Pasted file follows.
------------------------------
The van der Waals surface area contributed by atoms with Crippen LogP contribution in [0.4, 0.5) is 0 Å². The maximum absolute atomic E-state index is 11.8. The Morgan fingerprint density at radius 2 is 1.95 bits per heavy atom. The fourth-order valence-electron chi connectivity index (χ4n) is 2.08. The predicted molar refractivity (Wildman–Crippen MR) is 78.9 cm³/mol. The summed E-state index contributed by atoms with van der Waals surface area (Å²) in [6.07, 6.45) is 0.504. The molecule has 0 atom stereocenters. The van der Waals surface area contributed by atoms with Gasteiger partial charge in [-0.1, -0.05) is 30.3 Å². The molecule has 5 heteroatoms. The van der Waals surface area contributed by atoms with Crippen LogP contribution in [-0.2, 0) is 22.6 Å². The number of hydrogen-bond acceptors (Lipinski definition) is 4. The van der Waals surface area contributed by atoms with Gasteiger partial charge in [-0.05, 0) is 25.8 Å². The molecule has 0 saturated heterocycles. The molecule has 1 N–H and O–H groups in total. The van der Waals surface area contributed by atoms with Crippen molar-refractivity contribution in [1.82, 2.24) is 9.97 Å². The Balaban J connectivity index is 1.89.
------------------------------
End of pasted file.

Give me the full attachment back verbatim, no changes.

The van der Waals surface area contributed by atoms with Crippen LogP contribution in [0.4, 0.5) is 0 Å². The maximum absolute atomic E-state index is 11.8. The Morgan fingerprint density at radius 2 is 1.95 bits per heavy atom. The fourth-order valence-electron chi connectivity index (χ4n) is 2.08. The predicted molar refractivity (Wildman–Crippen MR) is 78.9 cm³/mol. The summed E-state index contributed by atoms with van der Waals surface area (Å²) in [6.07, 6.45) is 0.504. The molecule has 0 atom stereocenters. The van der Waals surface area contributed by atoms with Gasteiger partial charge in [-0.1, -0.05) is 30.3 Å². The molecule has 5 heteroatoms. The van der Waals surface area contributed by atoms with Crippen LogP contribution in [-0.2, 0) is 22.6 Å². The number of hydrogen-bond acceptors (Lipinski definition) is 4. The van der Waals surface area contributed by atoms with Gasteiger partial charge in [-0.05, 0) is 25.8 Å². The molecule has 0 saturated heterocycles. The molecule has 1 N–H and O–H groups in total. The van der Waals surface area contributed by atoms with Crippen molar-refractivity contribution in [1.82, 2.24) is 9.97 Å². The Balaban J connectivity index is 1.89.